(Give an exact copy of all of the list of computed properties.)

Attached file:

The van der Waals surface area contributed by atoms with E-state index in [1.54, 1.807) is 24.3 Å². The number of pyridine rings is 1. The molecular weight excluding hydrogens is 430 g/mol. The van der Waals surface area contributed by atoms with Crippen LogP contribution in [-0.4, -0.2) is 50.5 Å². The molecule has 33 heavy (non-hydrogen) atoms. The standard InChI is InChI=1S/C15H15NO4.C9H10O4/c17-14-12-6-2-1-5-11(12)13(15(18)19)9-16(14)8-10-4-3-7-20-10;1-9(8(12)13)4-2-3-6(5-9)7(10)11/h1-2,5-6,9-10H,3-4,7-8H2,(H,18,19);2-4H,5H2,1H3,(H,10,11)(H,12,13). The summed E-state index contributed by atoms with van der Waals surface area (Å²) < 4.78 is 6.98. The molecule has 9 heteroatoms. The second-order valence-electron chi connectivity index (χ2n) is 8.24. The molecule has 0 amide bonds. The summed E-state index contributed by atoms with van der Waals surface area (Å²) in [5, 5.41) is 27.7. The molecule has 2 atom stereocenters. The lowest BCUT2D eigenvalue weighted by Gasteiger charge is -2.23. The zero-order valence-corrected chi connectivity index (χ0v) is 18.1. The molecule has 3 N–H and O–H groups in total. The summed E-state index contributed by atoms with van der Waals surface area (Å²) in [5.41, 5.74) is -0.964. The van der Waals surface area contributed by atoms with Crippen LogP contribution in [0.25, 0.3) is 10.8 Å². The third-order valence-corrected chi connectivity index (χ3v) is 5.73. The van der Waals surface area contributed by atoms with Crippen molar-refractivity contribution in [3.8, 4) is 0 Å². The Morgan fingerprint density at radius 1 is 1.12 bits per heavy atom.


The van der Waals surface area contributed by atoms with E-state index in [1.54, 1.807) is 24.3 Å². The number of pyridine rings is 1. The molecular weight excluding hydrogens is 430 g/mol. The van der Waals surface area contributed by atoms with Crippen LogP contribution in [-0.4, -0.2) is 50.5 Å². The molecule has 33 heavy (non-hydrogen) atoms. The standard InChI is InChI=1S/C15H15NO4.C9H10O4/c17-14-12-6-2-1-5-11(12)13(15(18)19)9-16(14)8-10-4-3-7-20-10;1-9(8(12)13)4-2-3-6(5-9)7(10)11/h1-2,5-6,9-10H,3-4,7-8H2,(H,18,19);2-4H,5H2,1H3,(H,10,11)(H,12,13). The summed E-state index contributed by atoms with van der Waals surface area (Å²) < 4.78 is 6.98. The molecule has 9 heteroatoms. The second-order valence-electron chi connectivity index (χ2n) is 8.24. The molecule has 0 amide bonds. The summed E-state index contributed by atoms with van der Waals surface area (Å²) in [5, 5.41) is 27.7. The molecule has 2 atom stereocenters. The lowest BCUT2D eigenvalue weighted by Gasteiger charge is -2.23. The zero-order valence-corrected chi connectivity index (χ0v) is 18.1. The molecule has 3 N–H and O–H groups in total. The summed E-state index contributed by atoms with van der Waals surface area (Å²) in [5.41, 5.74) is -0.964. The van der Waals surface area contributed by atoms with Crippen LogP contribution in [0.25, 0.3) is 10.8 Å². The third-order valence-corrected chi connectivity index (χ3v) is 5.73. The van der Waals surface area contributed by atoms with Crippen molar-refractivity contribution in [3.8, 4) is 0 Å². The Morgan fingerprint density at radius 1 is 1.12 bits per heavy atom.